Toby Matthiesen, a research fellow in Islamic and Middle Eastern studies at the University of Cambridge, queries the logic behind Nimr al-Nimr’s arrest in July 2012:
The protests in the Eastern Province had stopped, many youth activists were frustrated that after one and a half years of protests they had not achieved any political goals, bare the death of several martyrs and the mobilization of a particular segment of shabab, young men. Now, however, they have a new battle cry that they will use to mobilize other segments of Saudi Shiite society. But the calculations of the Saudi and perhaps U.S. security establishments seem to be that, with Nimr behind bars, the protests will eventually stop, and above all, in the event of a confrontation in the Gulf, a popular figure that could rally protesters is eliminated. It is difficult to predict which way things are going to turn out. But this untimely arrest, particularly after shooting the cleric in the leg, may well be a shot in the foot and give new momentum not just to the protest movement in Eastern Saudi Arabia, but also in Bahrain.
Lastly, Jadaliyya features an interview about the protest movement in the eastern province with a Saudi revolutionary:
We are a political youth group that seeks to establish a consultative and electoral ruling system that represents the will of the people. We aim to end dictatorial rule through organizing revolutionary and legal activities and popular protests in addition to providing a supportive media role. […]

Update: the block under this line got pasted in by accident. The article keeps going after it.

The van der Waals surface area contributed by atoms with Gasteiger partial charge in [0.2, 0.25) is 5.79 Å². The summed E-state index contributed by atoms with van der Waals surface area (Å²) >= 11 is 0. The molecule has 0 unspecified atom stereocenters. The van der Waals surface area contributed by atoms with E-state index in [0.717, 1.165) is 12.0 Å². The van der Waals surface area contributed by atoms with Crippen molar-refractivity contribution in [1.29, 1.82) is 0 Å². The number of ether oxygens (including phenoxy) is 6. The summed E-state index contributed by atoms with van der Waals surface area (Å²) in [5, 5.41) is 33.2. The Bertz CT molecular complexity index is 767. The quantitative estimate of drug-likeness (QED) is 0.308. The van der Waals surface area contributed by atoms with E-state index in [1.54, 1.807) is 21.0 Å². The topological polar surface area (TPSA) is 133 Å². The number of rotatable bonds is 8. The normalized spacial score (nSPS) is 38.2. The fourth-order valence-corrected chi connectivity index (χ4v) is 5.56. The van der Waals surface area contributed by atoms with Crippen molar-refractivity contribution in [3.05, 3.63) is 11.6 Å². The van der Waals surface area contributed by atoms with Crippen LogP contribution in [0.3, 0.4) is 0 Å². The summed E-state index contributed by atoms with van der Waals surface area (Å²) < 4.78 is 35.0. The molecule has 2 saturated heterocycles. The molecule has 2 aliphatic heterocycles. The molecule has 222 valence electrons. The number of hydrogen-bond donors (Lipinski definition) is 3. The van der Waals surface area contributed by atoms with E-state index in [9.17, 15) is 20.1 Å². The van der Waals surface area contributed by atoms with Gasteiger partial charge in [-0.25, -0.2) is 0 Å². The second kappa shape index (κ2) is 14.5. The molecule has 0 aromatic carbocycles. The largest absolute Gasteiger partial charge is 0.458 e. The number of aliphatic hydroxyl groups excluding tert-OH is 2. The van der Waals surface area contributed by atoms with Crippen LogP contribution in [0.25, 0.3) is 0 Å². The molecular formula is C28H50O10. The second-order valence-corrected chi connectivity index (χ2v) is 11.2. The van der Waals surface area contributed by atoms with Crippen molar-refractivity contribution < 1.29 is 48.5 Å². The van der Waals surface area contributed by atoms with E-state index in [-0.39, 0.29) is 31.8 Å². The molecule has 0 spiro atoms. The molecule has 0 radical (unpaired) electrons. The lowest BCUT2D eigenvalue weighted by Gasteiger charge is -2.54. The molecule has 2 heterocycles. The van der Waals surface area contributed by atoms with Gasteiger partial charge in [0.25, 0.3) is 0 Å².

We have the general support of different sectors of society, including religious figures and lawyers, among others. Women have also played a major role in organizing and mobilizing people. During the funerals of those who have been martyred, the most prominent slogan among the over one hundred thousand people was “death to Al Saud,” “Down with Nayef,” and “Down with Mohammad bin Fahd.” This is the real popular referendum on the “legitimacy” of the regime and the legitimacy for which the martyrs died. The damages sustained by the people as a result of the regime’s oppression, such as losing their jobs and humiliating them at random checkpoints, has two aspects. One reveals the truth about the illegitimacy of the regime which rules by punishing people for others’ crimes. The other side is that freedom and rights are not going to come to us on a golden plate, we must make sacrifices. […]
There is limited communication with activists in other regions of Saudi Arabia, with the purpose of exchanging specific strategies, but it has not reached the level of on the ground cooperation. People should categorize or classify our movement based on our goals, demands, and slogans. As we already mentioned, our cause and our goal is to establish an elected government that represents the will of the people, all the people. The electorate system of rule is not a Sunni or Shia idea or novelty. […]